And what events they are! This is where the secrets come in and my lips shall remain sealed; but I can promise you jaw-dropping magical transformations, lightning-fast costume changes and spectacular how-did-they-do-that? visual effects that will see you repeatedly reminding yourself that the action is unfolding live on stage, not in a movie theatre.
For me, the original seven novels were all about a mother’s love – be she Lily, Molly or Narcissa – and what they were prepared to risk to protect their children. So perhaps it’s fitting that The Cursed Child explores the challenges and conflicting emotions of fathers and sons so thoroughly.
Earnest, sensitive and sometimes tortured Albus is beautifully played by Sam Clemmett, while Anthony Boyle absolutely steals the show as Scorpius. His anxiety, quiet cleverness and uncertainness is (seemingly) effortlessly offset by his brilliant, brilliant comic timing, making me, and I’m sure the rest of the audience, crave to see more of him. For an actor with a relatively short, but impressive list of credits to his name (which includes Game of Thrones, enough said), 21-year-old Boyle has a stellar career ahead of him.
Jamie Parker is completely convincing as our grown-up hero. Happily married to his childhood sweetheart – I’d have liked to have seen more made of the fabulous Ginny, she wasn’t fierce enough for me – his Harry is every inch the frustrated father with a million and one problems. Paul Thornley is PERFECT as our forty-year-old Ron with his brilliant one-liners and enduring devotion to Hermione, played by the incredible Noma Dumezweni.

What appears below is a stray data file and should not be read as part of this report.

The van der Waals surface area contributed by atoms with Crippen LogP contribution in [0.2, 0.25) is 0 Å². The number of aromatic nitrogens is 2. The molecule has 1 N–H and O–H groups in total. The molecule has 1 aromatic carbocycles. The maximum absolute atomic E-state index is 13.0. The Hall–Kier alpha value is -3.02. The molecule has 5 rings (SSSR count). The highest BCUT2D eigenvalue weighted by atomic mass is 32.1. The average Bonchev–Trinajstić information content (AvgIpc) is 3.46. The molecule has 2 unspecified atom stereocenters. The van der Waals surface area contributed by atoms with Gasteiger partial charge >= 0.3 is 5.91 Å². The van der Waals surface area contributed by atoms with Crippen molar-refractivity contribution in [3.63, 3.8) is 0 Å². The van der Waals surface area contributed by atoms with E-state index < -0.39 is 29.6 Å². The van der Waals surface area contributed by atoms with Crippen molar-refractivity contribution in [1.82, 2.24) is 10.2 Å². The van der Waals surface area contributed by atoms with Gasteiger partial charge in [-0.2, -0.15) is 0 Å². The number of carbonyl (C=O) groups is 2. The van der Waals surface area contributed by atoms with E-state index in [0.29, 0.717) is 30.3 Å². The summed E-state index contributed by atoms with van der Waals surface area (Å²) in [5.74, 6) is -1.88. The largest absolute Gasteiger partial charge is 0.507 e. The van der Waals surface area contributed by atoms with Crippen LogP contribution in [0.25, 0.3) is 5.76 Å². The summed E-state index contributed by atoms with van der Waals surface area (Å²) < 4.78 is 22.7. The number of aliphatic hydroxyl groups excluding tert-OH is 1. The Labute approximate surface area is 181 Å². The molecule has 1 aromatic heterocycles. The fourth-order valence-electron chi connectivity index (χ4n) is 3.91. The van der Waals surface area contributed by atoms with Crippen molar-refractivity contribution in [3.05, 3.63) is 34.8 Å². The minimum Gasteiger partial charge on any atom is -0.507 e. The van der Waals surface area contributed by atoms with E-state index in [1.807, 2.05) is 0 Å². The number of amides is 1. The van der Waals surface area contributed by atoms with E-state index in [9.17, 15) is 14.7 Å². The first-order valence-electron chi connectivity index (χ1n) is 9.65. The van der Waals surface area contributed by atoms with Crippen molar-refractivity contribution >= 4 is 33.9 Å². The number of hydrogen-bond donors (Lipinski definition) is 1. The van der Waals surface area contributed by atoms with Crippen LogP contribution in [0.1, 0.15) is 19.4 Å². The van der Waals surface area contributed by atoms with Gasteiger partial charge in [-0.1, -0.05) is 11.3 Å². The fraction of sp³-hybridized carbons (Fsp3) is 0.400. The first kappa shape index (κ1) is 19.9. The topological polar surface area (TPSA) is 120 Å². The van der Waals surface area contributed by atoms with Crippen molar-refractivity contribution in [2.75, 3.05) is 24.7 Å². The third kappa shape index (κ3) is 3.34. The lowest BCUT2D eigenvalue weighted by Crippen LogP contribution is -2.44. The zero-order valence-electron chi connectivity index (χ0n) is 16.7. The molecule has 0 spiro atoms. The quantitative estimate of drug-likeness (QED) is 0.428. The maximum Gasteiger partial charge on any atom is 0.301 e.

Dumezweni’s faithful portrayal of Ms Granger (I was so pleased she didn’t take on the Weasley mantle) is fantastic; confirming that our brilliant and brainy witch becomes as powerful and impressive as we always knew she would, and continues to be the faultless foil to big-hearted joker Ron.
Let’s face it, a Potter play wouldn’t be a Potter play without frequent clashes between Harry and Draco – still dry, still drawling, but altogether a much nicer person brought alive in a emotional performance by Alex Price – and clash they do. So, some things haven’t changed.
Expect a few familiar faces to return to the stage (Sandy McDade’s Minerva McGonagall is bang on the money) and cloak-twirling, clever set changes that are as delightful as the head-spinning plot twists. Expect to laugh and stifle cries of joy and shock. Expect to stand at the curtain call with tears coursing down your cheeks. Expect this to be even better than you ever dreamed it could be.
Seeing how the terrific trio grew up in JKR’s magnificent mind is rewarding and satisfying. Watching the next generation make their way in the magical world is a joy. And while Rowling has conclusively told us that ‘Harry is done’ now, I know I’m not alone in begging for ‘just one more story, Jo, pleeeeeeeeeeease…’.
Tickets: 0330 333 4813; harrypottertheplay.com. Currently sold out until December 2017, but every Friday 40 tickets made available for the following week. Visit the website for more details and for any additional late release tickets, and hope with every fibre of your soul that more dates are announced soon. And that you beat me to them.
GT Rating: “My geekness is a-quivering”
Faith is a journalist and PR consultant with a passion for cinema (and shoes, though she won’t harp on about them here). She also has an obsession with Harry Potter that borders on indecent for a grown woman.